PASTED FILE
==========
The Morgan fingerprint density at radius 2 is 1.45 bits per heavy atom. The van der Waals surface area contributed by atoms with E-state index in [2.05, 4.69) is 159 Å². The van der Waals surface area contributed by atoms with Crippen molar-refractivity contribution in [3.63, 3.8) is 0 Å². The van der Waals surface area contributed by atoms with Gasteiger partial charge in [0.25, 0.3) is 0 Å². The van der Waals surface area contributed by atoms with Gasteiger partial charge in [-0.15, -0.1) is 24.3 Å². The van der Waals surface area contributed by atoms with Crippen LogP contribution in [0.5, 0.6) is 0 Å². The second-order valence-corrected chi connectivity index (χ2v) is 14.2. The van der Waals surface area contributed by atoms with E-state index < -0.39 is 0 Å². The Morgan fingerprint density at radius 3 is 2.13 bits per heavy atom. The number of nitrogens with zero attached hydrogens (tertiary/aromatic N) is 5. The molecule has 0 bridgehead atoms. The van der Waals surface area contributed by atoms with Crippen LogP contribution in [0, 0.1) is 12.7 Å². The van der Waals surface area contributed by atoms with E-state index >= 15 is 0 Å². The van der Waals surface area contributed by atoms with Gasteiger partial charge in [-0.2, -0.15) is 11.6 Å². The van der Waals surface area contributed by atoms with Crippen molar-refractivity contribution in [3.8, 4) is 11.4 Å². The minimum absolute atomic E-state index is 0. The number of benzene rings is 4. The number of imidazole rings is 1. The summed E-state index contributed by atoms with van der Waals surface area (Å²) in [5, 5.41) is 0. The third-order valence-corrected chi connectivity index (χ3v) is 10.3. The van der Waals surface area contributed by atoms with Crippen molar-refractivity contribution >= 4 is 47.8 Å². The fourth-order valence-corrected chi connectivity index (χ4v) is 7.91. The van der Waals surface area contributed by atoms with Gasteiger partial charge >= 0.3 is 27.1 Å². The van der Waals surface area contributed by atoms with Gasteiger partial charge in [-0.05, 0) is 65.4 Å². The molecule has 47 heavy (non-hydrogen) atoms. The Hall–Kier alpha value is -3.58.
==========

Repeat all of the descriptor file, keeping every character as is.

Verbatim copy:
The Morgan fingerprint density at radius 2 is 1.45 bits per heavy atom. The van der Waals surface area contributed by atoms with E-state index in [2.05, 4.69) is 159 Å². The van der Waals surface area contributed by atoms with Crippen molar-refractivity contribution in [3.63, 3.8) is 0 Å². The van der Waals surface area contributed by atoms with Gasteiger partial charge in [0.25, 0.3) is 0 Å². The van der Waals surface area contributed by atoms with Gasteiger partial charge in [-0.15, -0.1) is 24.3 Å². The van der Waals surface area contributed by atoms with Crippen LogP contribution in [0.5, 0.6) is 0 Å². The second-order valence-corrected chi connectivity index (χ2v) is 14.2. The van der Waals surface area contributed by atoms with E-state index < -0.39 is 0 Å². The Morgan fingerprint density at radius 3 is 2.13 bits per heavy atom. The number of nitrogens with zero attached hydrogens (tertiary/aromatic N) is 5. The molecule has 0 bridgehead atoms. The van der Waals surface area contributed by atoms with Crippen LogP contribution in [0, 0.1) is 12.7 Å². The van der Waals surface area contributed by atoms with E-state index >= 15 is 0 Å². The van der Waals surface area contributed by atoms with Gasteiger partial charge in [-0.2, -0.15) is 11.6 Å². The van der Waals surface area contributed by atoms with Crippen molar-refractivity contribution in [3.8, 4) is 11.4 Å². The minimum absolute atomic E-state index is 0. The number of benzene rings is 4. The number of imidazole rings is 1. The summed E-state index contributed by atoms with van der Waals surface area (Å²) in [5, 5.41) is 0. The third-order valence-corrected chi connectivity index (χ3v) is 10.3. The van der Waals surface area contributed by atoms with Crippen molar-refractivity contribution >= 4 is 47.8 Å². The fourth-order valence-corrected chi connectivity index (χ4v) is 7.91. The van der Waals surface area contributed by atoms with Gasteiger partial charge >= 0.3 is 27.1 Å². The van der Waals surface area contributed by atoms with Gasteiger partial charge in [-0.05, 0) is 65.4 Å². The molecule has 47 heavy (non-hydrogen) atoms. The Hall–Kier alpha value is -3.58.